“Don’t need no credit card to ride this train.”
Easily the best thing about Pineapple Express is that the title song is written and performed by Huey Lewis and the News. Now, it’s no “The Power of Love” but it’s pretty good. The rest of the movie? Not so good. That’s not to say that it’s not without its moments, and I have no idea if it would be a better movie for a stoner to enjoy. I’ve never stoned, and I’m guessing that I never will – it just doesn’t interest me in the slightest. This is a stoner action movie from Seth Rogen and Evan Goldberg, the same team who wrote Superbad. Among the many good aspects of that film, one that particularly stood out was that it had no reference to marijuana at all – which had always been an important aspect of Rogen’s characters in other Apatow productions.
Pineapple Express is pretty much all of the violence and marijuana that wasn’t in Superbad, although it retains some of the homoeroticism (and adds to it bizarrely: “I want you inside me, Holmes.”), the theme of BFFF, and also involves a man saving another man by carrying him away from a scene of carnage. It basically turns into a stoner version of Hot Fuzz, deliberately styled after bad seventies movies, and isn’t particularly good in itself.
That said, it’s probably going to become some sort of huge cult movie, but not one for me.
Dale (Rogen) is a Process Server who spends his days disguising himself, serving subpoenas, and getting high. He goes to visit his dealer, Saul (James Franco, infinitely better here than in Spider-Man 3), and gets Pineapple Express, a weed so rare that it’s almost a shame to smoke it: “like killing a unicorn”. Joint in hand, Dale goes to deliver a subpoena only to witness a murder committed by Gary Cole and Lady Cop Rosie Perez – problem is Gary Cole recognises the taste of Pineapple Express and track its use down to Saul and, by connection, Dale – who go on the run and … uh, stone, and steal a car, and have a guy shot several times, and general violence ensues.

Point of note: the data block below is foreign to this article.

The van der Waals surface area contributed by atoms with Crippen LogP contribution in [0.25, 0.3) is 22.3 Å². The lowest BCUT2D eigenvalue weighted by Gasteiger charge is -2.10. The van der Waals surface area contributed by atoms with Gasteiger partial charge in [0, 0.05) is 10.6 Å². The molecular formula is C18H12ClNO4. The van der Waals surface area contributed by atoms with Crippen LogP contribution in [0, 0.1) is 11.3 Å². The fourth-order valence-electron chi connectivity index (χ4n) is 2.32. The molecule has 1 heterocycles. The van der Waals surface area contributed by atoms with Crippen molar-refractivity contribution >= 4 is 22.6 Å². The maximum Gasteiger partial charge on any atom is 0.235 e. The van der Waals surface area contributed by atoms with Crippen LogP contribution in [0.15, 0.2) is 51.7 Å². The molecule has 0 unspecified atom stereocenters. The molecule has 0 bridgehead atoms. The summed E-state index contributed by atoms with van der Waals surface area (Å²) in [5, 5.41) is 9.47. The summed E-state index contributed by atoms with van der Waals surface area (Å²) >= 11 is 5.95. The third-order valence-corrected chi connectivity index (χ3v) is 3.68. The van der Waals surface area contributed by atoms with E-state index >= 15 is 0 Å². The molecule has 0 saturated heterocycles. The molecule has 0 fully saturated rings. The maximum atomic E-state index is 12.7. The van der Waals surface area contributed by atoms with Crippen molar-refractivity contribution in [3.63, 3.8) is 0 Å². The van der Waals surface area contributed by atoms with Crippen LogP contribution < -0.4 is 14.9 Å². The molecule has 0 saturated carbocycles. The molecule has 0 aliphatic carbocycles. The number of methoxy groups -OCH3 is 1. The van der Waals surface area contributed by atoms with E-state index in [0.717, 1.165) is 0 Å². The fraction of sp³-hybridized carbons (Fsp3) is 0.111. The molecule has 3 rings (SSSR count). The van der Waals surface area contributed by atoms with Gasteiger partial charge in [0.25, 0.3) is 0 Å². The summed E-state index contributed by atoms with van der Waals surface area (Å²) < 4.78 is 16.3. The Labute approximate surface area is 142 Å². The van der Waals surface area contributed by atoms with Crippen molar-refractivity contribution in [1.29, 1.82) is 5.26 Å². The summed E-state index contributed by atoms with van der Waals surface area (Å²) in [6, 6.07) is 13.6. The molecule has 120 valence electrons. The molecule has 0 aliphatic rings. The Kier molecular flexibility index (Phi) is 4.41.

Pineapple Express has quite a few funny things in it but it’s really an awkward and unwieldy beast. I think a lot of this is quite deliberate, particularly the scenes between Cole and Perez – set in a very seventies style mansion, no less – but it’s not as fun as it should be when it tries to tackle genre (“Asian Commandoes! Check these explosions out!”) and the heart seems much more faked than it ever was in Superbad. The handling of Dale’s relationship with an eighteen year old is pretty good and realistic, and Cole’s henchmen are pretty funny as well … it’s just the movie doesn’t really click: it’s a collection of scenes that service a story but it’s not very easy to care about any of it. It’s certainly better than Drillbit Taylor, but frankly not a lot isn’t.
In many ways, it’s good that Pineapple Express got made. It’s a little smarter than other stoner fare like Tenacious D in The Pick of Destiny, and it hopefully means that Seth Rogen has got a very important message out to the world: he likes weed, he doesn’t care who knows it – and, dangit, now he can move onto something else.